Saturday, March 20, is the fourth annual National Native American HIV/AIDS Awareness Day. This day is set aside to raise awareness about HIV/AIDS and to encourage all of us to support and advocate for HIV education and services regardless of our usual roles and responsibilities. We know that HIV/AIDS exists in urban and rural populations (and on or near tribal lands), yet many Native people with HIV are not aware of their status.
National Native HIV/AIDS Awareness Day March 20th: Partnering and advocating with and for native communities. In the United States, American Indians and Alaska Natives rank third in the rate of new HIV infections as compared to all other races and ethnicities. Native Americans face greater health disparities and risk factors for HIV, such as higher rates of substance abuse and sexually transmitted infections. These statistics illuminate the need to raise awareness about HIV and demonstrate the need for ongoing initiatives that help make HIV testing, education, and health care a routine part of our health services.
Expansion of our National IHS HIV Program continues with a strong sense of commitment to the community, partnership with Tribes, and the goal of increasing access to quality HIV services, including testing.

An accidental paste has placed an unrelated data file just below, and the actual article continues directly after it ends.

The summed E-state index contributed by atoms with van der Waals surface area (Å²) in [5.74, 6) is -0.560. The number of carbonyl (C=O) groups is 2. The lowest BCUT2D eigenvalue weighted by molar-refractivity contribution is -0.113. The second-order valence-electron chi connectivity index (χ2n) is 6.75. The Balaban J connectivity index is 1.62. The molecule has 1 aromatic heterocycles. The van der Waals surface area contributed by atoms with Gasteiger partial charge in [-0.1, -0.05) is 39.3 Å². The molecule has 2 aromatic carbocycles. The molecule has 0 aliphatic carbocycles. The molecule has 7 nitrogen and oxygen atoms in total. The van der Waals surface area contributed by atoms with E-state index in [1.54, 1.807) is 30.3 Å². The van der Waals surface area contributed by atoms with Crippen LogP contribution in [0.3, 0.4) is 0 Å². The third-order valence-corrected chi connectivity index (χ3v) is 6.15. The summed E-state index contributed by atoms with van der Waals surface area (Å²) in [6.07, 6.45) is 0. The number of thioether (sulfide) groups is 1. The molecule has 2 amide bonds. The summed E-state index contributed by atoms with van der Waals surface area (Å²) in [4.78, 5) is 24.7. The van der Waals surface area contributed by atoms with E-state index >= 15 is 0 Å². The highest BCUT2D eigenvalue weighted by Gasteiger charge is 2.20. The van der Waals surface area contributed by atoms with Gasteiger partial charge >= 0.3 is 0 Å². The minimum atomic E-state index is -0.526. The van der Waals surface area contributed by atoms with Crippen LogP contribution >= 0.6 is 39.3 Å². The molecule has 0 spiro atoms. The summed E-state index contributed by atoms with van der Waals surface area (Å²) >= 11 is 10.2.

Tribes, community organizations, and health departments will be holding many events on this day, so please review the National Native American HIV/AIDS Awareness Day activities across the country at: http://www.nnaapc.org/news/nnhaadmap2009/nationwide.htm. For more information on HIV/AIDS, please visit www.aids.gov, or to find a testing center near you, visit www.hivtest.org. I encourage all staff and community members to take part in this special day and help us protect our people and safeguard our future generations.
In addition to encouraging testing for HIV, this day also allows us the opportunity to thank dedicated staff and community members who continue to improve services, foster partnerships, and advocate for American Indians and Alaska Natives.